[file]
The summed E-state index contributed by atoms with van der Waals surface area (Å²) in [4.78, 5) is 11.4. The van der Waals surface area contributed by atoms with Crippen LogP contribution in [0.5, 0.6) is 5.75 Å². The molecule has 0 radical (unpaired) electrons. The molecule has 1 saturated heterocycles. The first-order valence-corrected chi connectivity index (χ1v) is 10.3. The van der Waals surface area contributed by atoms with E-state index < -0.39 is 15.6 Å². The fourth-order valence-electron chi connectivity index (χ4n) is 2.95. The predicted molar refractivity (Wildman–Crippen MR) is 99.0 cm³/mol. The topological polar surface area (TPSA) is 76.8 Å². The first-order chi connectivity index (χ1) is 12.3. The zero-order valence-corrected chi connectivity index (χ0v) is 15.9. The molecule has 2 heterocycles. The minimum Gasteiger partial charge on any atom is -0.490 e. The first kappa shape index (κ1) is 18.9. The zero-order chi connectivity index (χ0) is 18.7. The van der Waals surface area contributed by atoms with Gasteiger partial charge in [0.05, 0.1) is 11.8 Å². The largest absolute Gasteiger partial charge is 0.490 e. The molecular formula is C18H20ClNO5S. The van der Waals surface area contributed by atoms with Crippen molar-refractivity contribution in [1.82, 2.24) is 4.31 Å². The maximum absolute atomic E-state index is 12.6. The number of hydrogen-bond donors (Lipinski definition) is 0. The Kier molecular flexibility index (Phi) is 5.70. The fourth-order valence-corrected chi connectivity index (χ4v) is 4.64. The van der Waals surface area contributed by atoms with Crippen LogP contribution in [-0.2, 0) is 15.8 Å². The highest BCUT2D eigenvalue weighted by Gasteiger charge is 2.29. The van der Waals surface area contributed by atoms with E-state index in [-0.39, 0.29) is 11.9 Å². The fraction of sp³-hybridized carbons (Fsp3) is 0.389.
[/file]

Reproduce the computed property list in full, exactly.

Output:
The summed E-state index contributed by atoms with van der Waals surface area (Å²) in [4.78, 5) is 11.4. The van der Waals surface area contributed by atoms with Crippen LogP contribution in [0.5, 0.6) is 5.75 Å². The molecule has 0 radical (unpaired) electrons. The molecule has 1 saturated heterocycles. The first-order valence-corrected chi connectivity index (χ1v) is 10.3. The van der Waals surface area contributed by atoms with E-state index < -0.39 is 15.6 Å². The fourth-order valence-electron chi connectivity index (χ4n) is 2.95. The predicted molar refractivity (Wildman–Crippen MR) is 99.0 cm³/mol. The topological polar surface area (TPSA) is 76.8 Å². The first-order chi connectivity index (χ1) is 12.3. The zero-order valence-corrected chi connectivity index (χ0v) is 15.9. The molecule has 2 heterocycles. The minimum Gasteiger partial charge on any atom is -0.490 e. The first kappa shape index (κ1) is 18.9. The zero-order chi connectivity index (χ0) is 18.7. The van der Waals surface area contributed by atoms with Gasteiger partial charge in [0.05, 0.1) is 11.8 Å². The largest absolute Gasteiger partial charge is 0.490 e. The molecular formula is C18H20ClNO5S. The van der Waals surface area contributed by atoms with Crippen molar-refractivity contribution in [1.82, 2.24) is 4.31 Å². The maximum absolute atomic E-state index is 12.6. The number of hydrogen-bond donors (Lipinski definition) is 0. The Kier molecular flexibility index (Phi) is 5.70. The fourth-order valence-corrected chi connectivity index (χ4v) is 4.64. The van der Waals surface area contributed by atoms with Crippen LogP contribution in [-0.2, 0) is 15.8 Å². The highest BCUT2D eigenvalue weighted by Gasteiger charge is 2.29. The van der Waals surface area contributed by atoms with E-state index in [-0.39, 0.29) is 11.9 Å². The fraction of sp³-hybridized carbons (Fsp3) is 0.389.